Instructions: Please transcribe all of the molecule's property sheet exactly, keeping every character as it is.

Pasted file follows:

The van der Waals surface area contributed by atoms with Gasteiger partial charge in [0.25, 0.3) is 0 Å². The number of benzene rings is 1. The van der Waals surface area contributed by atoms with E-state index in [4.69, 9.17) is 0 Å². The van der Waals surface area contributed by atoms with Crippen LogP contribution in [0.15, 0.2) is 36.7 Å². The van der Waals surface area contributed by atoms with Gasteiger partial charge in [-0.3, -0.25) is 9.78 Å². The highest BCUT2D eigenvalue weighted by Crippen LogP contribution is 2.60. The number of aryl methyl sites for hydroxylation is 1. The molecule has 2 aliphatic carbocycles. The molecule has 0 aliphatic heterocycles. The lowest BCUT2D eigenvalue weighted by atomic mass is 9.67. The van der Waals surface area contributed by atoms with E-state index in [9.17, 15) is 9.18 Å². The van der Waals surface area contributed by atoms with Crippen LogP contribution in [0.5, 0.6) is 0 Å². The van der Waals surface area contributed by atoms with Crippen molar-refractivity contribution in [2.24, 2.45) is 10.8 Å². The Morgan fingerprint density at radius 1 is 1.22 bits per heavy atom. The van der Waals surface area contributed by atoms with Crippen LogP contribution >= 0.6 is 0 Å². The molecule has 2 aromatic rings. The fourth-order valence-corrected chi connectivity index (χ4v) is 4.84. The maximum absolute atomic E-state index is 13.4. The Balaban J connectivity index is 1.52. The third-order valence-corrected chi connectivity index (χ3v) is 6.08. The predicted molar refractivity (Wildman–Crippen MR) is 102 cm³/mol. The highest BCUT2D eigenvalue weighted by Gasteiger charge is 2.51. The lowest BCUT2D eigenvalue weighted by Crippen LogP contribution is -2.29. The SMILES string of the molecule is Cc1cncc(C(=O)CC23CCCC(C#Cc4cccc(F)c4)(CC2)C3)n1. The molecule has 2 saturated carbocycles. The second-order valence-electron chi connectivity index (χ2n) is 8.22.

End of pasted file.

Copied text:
The van der Waals surface area contributed by atoms with Gasteiger partial charge in [0.25, 0.3) is 0 Å². The number of benzene rings is 1. The van der Waals surface area contributed by atoms with E-state index in [4.69, 9.17) is 0 Å². The van der Waals surface area contributed by atoms with Crippen LogP contribution in [0.15, 0.2) is 36.7 Å². The van der Waals surface area contributed by atoms with Gasteiger partial charge in [-0.3, -0.25) is 9.78 Å². The highest BCUT2D eigenvalue weighted by Crippen LogP contribution is 2.60. The number of aryl methyl sites for hydroxylation is 1. The molecule has 2 aliphatic carbocycles. The molecule has 0 aliphatic heterocycles. The lowest BCUT2D eigenvalue weighted by atomic mass is 9.67. The van der Waals surface area contributed by atoms with E-state index in [9.17, 15) is 9.18 Å². The van der Waals surface area contributed by atoms with Crippen LogP contribution in [0.5, 0.6) is 0 Å². The van der Waals surface area contributed by atoms with Crippen molar-refractivity contribution in [2.24, 2.45) is 10.8 Å². The Morgan fingerprint density at radius 1 is 1.22 bits per heavy atom. The van der Waals surface area contributed by atoms with Crippen LogP contribution >= 0.6 is 0 Å². The molecule has 2 aromatic rings. The fourth-order valence-corrected chi connectivity index (χ4v) is 4.84. The maximum absolute atomic E-state index is 13.4. The Balaban J connectivity index is 1.52. The third-order valence-corrected chi connectivity index (χ3v) is 6.08. The predicted molar refractivity (Wildman–Crippen MR) is 102 cm³/mol. The highest BCUT2D eigenvalue weighted by Gasteiger charge is 2.51. The lowest BCUT2D eigenvalue weighted by Crippen LogP contribution is -2.29. The SMILES string of the molecule is Cc1cncc(C(=O)CC23CCCC(C#Cc4cccc(F)c4)(CC2)C3)n1. The molecule has 2 saturated carbocycles. The second-order valence-electron chi connectivity index (χ2n) is 8.22.